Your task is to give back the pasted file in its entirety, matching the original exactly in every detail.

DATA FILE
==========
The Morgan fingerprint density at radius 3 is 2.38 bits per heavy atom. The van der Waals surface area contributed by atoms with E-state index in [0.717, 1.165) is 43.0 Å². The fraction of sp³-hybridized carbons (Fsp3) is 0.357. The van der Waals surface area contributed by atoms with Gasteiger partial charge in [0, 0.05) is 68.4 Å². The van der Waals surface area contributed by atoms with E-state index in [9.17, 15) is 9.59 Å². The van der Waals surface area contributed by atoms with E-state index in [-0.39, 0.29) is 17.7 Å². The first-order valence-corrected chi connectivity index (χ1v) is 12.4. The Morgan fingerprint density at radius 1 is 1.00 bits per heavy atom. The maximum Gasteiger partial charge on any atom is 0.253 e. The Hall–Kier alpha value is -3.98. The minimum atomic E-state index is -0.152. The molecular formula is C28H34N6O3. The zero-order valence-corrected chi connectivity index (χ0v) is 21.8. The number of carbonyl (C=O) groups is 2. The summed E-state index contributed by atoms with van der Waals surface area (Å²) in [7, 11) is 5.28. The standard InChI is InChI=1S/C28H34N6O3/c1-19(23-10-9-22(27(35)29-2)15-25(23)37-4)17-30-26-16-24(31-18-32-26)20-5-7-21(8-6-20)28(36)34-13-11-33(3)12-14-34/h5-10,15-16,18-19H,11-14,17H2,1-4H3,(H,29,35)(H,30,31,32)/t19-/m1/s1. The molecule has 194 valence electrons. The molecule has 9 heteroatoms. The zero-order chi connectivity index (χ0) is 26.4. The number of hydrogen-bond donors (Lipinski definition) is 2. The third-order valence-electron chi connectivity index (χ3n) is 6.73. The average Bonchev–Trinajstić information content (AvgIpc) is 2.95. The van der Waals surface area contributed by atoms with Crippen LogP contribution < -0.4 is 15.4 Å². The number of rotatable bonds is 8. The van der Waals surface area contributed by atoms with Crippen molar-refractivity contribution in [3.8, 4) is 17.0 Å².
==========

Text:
The Morgan fingerprint density at radius 3 is 2.38 bits per heavy atom. The van der Waals surface area contributed by atoms with E-state index in [0.717, 1.165) is 43.0 Å². The fraction of sp³-hybridized carbons (Fsp3) is 0.357. The van der Waals surface area contributed by atoms with Gasteiger partial charge in [0, 0.05) is 68.4 Å². The van der Waals surface area contributed by atoms with E-state index in [9.17, 15) is 9.59 Å². The van der Waals surface area contributed by atoms with E-state index in [-0.39, 0.29) is 17.7 Å². The first-order valence-corrected chi connectivity index (χ1v) is 12.4. The Morgan fingerprint density at radius 1 is 1.00 bits per heavy atom. The maximum Gasteiger partial charge on any atom is 0.253 e. The Hall–Kier alpha value is -3.98. The minimum atomic E-state index is -0.152. The molecular formula is C28H34N6O3. The zero-order valence-corrected chi connectivity index (χ0v) is 21.8. The number of carbonyl (C=O) groups is 2. The summed E-state index contributed by atoms with van der Waals surface area (Å²) in [7, 11) is 5.28. The standard InChI is InChI=1S/C28H34N6O3/c1-19(23-10-9-22(27(35)29-2)15-25(23)37-4)17-30-26-16-24(31-18-32-26)20-5-7-21(8-6-20)28(36)34-13-11-33(3)12-14-34/h5-10,15-16,18-19H,11-14,17H2,1-4H3,(H,29,35)(H,30,31,32)/t19-/m1/s1. The molecule has 194 valence electrons. The molecule has 9 heteroatoms. The zero-order chi connectivity index (χ0) is 26.4. The number of hydrogen-bond donors (Lipinski definition) is 2. The third-order valence-electron chi connectivity index (χ3n) is 6.73. The average Bonchev–Trinajstić information content (AvgIpc) is 2.95. The van der Waals surface area contributed by atoms with Crippen LogP contribution < -0.4 is 15.4 Å². The number of rotatable bonds is 8. The van der Waals surface area contributed by atoms with Crippen molar-refractivity contribution in [3.8, 4) is 17.0 Å².